An Arbor Day Foundation grant will pay for 100,000 seedlings to reforest a portion of state trust lands in the Naneum Ridge State Forest, burned during the Table Mountain Fire last September. This is just the first step of many that will help regrow a healthier forest. The Table Mountain Fire damaged portions of 9000 acres of state trust lands in the Naneum. The wildfire burned so hot and fast that it scorched swaths of trees in its path.
The Arbor Day Foundation works in partnership with the National Association of State Foresters to identify reforestation projects that help support healthy state forests. Forests recovering from fire, storms, disease, and insect damage are candidates for grants to help pay for reforestation.
Washington State DNR was awarded $50,000 to buy 100,000 seedlings to be planted in October 2013. DNR plans to continue to apply for grant funding each year, as this will be a multi-year project.
Additionally, the DNR will purchase 350,000 seedlings from the Webster Forest Nursery at an approximate cost of $170,000 for planting in 2014. The availability of future funding will determine the ability to, and timeline for, reforesting the remaining burned acres that are not part of any salvage logging activity.
Currently, 1,800 acres of the burned area is being salvage logged before it is too damaged to be financially valuable. A portion of the trees will be taken to market, while some will be left as snags and down wood for future habitat and forest structure. As ‘school trust’ lands, they are managed to earn revenue for the state’s K-12 public schools, provide habitat for native species and provide recreation opportunities.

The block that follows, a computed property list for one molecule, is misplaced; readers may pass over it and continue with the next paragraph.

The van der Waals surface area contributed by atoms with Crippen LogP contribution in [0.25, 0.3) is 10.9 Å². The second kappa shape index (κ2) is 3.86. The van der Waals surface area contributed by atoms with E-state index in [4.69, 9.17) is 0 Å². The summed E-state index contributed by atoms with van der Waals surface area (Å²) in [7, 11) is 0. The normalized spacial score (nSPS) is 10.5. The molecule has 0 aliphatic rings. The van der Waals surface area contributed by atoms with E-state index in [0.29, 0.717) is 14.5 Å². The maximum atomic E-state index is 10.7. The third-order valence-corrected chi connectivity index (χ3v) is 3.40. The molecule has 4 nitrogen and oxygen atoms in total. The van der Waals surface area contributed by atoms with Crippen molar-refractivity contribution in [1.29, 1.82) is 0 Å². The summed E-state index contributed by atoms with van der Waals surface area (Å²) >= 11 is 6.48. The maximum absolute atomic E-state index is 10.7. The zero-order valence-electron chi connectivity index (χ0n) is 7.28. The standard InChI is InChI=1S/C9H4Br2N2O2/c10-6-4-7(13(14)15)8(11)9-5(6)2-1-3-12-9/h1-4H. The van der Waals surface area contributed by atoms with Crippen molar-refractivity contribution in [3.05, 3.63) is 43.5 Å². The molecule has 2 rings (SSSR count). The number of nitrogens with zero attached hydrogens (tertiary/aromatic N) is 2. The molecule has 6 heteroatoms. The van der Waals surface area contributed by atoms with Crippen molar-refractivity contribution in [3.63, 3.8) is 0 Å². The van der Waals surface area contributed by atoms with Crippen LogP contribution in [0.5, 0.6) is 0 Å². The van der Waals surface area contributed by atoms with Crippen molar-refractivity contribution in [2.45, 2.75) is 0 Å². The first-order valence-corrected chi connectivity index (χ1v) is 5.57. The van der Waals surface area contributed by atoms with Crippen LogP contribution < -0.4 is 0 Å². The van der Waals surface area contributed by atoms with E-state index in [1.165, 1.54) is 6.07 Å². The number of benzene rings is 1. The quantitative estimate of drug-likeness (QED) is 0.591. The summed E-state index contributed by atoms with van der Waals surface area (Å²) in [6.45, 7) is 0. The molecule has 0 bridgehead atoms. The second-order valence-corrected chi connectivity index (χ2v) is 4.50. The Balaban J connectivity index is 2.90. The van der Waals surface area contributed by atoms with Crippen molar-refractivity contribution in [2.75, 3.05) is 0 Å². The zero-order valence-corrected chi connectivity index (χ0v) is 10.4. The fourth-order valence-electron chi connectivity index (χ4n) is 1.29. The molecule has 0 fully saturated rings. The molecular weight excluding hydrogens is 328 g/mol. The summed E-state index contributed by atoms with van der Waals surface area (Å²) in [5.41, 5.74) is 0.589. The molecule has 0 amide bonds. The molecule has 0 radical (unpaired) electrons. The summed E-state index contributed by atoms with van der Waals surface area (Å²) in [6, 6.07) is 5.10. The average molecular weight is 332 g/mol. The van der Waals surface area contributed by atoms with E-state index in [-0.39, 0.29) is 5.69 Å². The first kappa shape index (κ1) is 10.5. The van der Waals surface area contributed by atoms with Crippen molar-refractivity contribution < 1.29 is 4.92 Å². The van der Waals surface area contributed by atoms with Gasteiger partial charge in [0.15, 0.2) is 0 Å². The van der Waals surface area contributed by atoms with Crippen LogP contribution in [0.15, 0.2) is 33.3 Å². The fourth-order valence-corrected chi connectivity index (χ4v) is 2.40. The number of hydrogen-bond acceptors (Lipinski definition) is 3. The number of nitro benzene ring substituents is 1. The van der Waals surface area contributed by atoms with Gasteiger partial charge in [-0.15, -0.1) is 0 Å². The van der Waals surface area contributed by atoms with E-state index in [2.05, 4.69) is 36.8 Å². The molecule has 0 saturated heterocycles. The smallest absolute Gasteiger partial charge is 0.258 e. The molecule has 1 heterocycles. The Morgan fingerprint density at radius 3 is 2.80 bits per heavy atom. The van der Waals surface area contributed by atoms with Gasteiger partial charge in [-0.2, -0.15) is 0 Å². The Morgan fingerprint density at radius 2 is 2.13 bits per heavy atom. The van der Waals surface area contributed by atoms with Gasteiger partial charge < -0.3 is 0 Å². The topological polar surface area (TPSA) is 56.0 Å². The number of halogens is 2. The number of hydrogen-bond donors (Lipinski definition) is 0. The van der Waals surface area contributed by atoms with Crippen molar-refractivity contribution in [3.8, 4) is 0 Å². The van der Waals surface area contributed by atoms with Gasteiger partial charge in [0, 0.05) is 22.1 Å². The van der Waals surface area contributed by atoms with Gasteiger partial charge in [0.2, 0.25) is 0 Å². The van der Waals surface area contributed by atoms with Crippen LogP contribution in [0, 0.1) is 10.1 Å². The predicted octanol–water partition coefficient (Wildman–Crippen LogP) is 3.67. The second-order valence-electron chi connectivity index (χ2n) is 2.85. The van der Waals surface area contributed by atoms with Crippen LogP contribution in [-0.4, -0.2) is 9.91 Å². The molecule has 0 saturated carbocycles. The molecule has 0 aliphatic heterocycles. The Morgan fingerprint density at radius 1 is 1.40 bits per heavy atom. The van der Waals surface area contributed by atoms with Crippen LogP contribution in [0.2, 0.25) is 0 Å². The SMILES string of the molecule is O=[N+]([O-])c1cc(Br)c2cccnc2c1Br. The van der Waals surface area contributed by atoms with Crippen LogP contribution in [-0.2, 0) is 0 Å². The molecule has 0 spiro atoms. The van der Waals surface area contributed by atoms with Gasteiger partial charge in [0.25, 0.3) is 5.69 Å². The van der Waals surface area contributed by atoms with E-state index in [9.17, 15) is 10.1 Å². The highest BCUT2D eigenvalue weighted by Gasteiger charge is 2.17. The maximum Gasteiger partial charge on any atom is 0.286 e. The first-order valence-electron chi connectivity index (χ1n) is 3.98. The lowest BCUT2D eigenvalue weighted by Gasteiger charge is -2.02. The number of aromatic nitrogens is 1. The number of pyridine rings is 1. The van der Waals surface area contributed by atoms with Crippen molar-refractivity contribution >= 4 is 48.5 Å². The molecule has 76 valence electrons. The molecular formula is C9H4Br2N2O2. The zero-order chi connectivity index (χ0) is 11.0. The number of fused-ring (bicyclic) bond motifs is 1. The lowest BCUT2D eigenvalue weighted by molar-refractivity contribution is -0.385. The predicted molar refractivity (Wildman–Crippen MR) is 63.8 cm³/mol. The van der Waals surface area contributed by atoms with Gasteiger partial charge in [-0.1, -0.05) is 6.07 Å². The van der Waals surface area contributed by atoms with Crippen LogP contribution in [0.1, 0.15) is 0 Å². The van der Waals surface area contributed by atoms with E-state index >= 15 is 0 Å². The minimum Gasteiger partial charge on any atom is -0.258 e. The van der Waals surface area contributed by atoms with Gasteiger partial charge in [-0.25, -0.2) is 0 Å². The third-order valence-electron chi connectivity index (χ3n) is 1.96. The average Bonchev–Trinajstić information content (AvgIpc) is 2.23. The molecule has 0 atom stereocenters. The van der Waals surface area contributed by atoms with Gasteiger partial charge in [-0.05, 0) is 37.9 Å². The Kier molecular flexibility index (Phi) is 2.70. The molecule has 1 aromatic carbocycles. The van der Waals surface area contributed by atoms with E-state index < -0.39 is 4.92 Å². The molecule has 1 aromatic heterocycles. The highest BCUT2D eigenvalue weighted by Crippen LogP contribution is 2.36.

The forest that was heavily affected by the fire is vital to many species of wildlife including the northern spotted owl. The most important environmental benefits are to re-establish a healthy forest more resilient to fire events in the future, and to quickly reforest areas growing suitable habitat for the threatened owl.
The project will reforest approximately 850 acres of burned northern spotted owl habitat that is designated as Nesting, Roosting, and Foraging habitat under the state trust lands Habitat Conservation Plan. The owl habitat borders U.S. Forest Service ownership to the west that also burned. Rapid reforestation also will aid in the recovery to help reduce erosion risks and flooding downstream.
Acting quickly to establish tree seedlings, DNR will take advantage of the site preparation and the available nutrients that were provided by the burn. Plus, DNR will get a jump start on competing grass and brush vegetation, and prevent soil erosion and sedimentation of the area’s fish-bearing streams.